1802 Head Shots
Everyone knew that the real attraction of the Royal Academy Summer Exhibition was the annual parade of society portraits. Reporting on the opening of the Exhibition in 1802, the correspondent for The Times remarked on the inexorable growth, both in size and number, of portraits at Somerset House. Observing “more whole-length likenesses than have ever been submitted to the Public since the establishment of the institution,” the reviewer commended three artists for bringing the format to perfection: Thomas Lawrence, William Beechey, and Martin Archer Shee.1 For the critic of The Morning Post, the preference for portraits was a cause of regret: so many faces were a mark of personal vanity rather than artistic choice. It was a vanity that the critic seemed happy to indulge, however, by ending with a select list of more than seventy portraits identified by sitter—of princes and princesses, lords and ladies, actresses and admirals.2 Like The Times, The Morning Post also acknowledged the modern triumvirate of Lawrence, Beechey, and Shee. These were familiar names by 1802, and their submissions to this year’s exhibition were only the latest round in a contest between them that had gathered momentum since the death of Joshua Reynolds a decade earlier.
Among the works singled out for special attention was Beechey’s full-length portrait of the Duke of Cumberland, a painting that in many ways embodies the grand manner of contemporary portraiture promoted by the Academy (Fig. 1). More specifically, the heightened visual drama of Beechey’s imposing canvas invokes a series of martial portraits exhibited by Reynolds in the 1780s, in which heroic, richly adorned bodies are set against an intense storm-blackened sky. It was a model that Beechey had identified as his own with the half-length portrait of the Prince of Wales he submitted to the Academy as a diploma piece in 1798; and here, Cumberland plays the part well in the full finery of the Light Dragoons, all legs and tassels.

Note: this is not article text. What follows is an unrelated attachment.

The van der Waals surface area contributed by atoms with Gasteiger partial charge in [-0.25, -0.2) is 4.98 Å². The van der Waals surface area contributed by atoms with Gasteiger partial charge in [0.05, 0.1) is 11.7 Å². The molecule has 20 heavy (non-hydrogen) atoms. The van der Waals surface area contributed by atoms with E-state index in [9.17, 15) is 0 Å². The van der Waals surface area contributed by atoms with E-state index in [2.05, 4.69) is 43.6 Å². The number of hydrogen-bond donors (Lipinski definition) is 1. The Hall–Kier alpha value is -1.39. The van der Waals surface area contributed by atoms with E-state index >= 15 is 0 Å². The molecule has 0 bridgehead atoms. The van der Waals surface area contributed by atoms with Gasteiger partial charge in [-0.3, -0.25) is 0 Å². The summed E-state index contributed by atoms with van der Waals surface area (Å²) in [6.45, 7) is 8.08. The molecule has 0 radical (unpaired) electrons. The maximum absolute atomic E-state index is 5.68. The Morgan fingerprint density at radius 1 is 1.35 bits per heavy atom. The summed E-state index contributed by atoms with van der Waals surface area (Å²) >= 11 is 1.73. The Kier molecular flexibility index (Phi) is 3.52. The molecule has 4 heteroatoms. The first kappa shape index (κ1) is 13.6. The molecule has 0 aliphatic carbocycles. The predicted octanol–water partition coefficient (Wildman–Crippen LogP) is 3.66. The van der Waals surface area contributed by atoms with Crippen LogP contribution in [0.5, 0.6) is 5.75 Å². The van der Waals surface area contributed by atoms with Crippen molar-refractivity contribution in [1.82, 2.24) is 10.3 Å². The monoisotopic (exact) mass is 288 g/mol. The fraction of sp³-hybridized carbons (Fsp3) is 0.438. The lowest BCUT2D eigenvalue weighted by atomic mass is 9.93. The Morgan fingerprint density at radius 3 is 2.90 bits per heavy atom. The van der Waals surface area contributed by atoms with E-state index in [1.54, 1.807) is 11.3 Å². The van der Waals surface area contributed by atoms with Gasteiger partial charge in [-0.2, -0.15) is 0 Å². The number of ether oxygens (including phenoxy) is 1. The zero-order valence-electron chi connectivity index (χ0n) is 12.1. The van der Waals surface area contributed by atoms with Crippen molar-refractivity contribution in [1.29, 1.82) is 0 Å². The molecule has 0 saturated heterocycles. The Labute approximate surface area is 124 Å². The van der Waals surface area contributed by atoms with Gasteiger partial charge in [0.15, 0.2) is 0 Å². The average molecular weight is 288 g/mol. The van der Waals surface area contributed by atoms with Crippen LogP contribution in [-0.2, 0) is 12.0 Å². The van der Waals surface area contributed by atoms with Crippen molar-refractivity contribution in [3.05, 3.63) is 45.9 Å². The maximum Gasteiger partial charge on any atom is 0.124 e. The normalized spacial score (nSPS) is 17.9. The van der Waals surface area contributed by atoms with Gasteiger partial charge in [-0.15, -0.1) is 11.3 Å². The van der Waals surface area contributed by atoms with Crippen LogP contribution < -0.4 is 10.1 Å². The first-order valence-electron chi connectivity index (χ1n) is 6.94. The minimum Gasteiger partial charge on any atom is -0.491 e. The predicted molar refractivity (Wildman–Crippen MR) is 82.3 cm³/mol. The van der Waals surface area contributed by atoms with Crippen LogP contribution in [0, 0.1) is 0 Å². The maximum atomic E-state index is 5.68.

Beechey gives us Cumberland’s best side in more ways than one. With an artful turn of the body, he effectively masks a disfiguring facial injury that the duke had received while fighting the French in 1794. On closer inspection, however, Cumberland’s distended left eye is just perceptible in the shadow—deliberately so, though no more than is needed to prompt thoughts of valour and heroic sacrifice. As if to underline the intention, Beechey portrays his sitter wearing a fashionable deep black cravat that neatly isolates the duke’s head from the rest of his body.
The portrait was commissioned around the same time that Isaac Cruikshank and others in the print trade had begun to respond to rumours of Cumberland’s predatory behaviour (in 1799, James Gillray even issued a portrait of his own, drawing the duke’s disfigured eye as a lecherous leer).3 With Cumberland fast becoming George III’s least popular son, Beechey’s portrait served as a timely restatement of royal duty.
This year, the popular spectacle of full-length portraits at the Academy faced new competition from an unexpected quarter. At the Lyceum theatre, a few minutes’ walk from Somerset House, a rather different kind of entertainment was about to open, comprising more than thirty wax figures assembled by Marie Tussaud and her late mentor Philippe Curtius.4 Newly arrived from Paris—part of a much broader, impromptu cultural exchange made possible by the Treaty of Amiens—Tussaud’s exhibition included full-length figures of the French royal family (modelled from life before the Revolution), and Napoleon and Josephine, as well as other luminaries of France’s recent past including Voltaire, Jean-Jacques Rousseau, and Benjamin Franklin.5
Tussaud’s life-size models appeared initially as a sideshow to Paul de Philipsthal’s Phantasmagoria, a smoke-and-mirrors spectacular that had already enjoyed one successful season in London. Philipsthal’s spectre-show was a good match for Tussaud’s ghoulish gallery, which reached a bloody climax with the severed heads of Jacques Hébert, Maximilien Robespierre, and other Revolutionaries, each supposedly modelled from a death mask taken by Tussaud and displayed alongside a model guillotine. The bloody immediacy of these figures set Tussaud’s exhibition apart from other waxwork shows in the capital, which invariably traded on the illusion of bringing their subjects back to life, rather than exposing the grisly details of their death.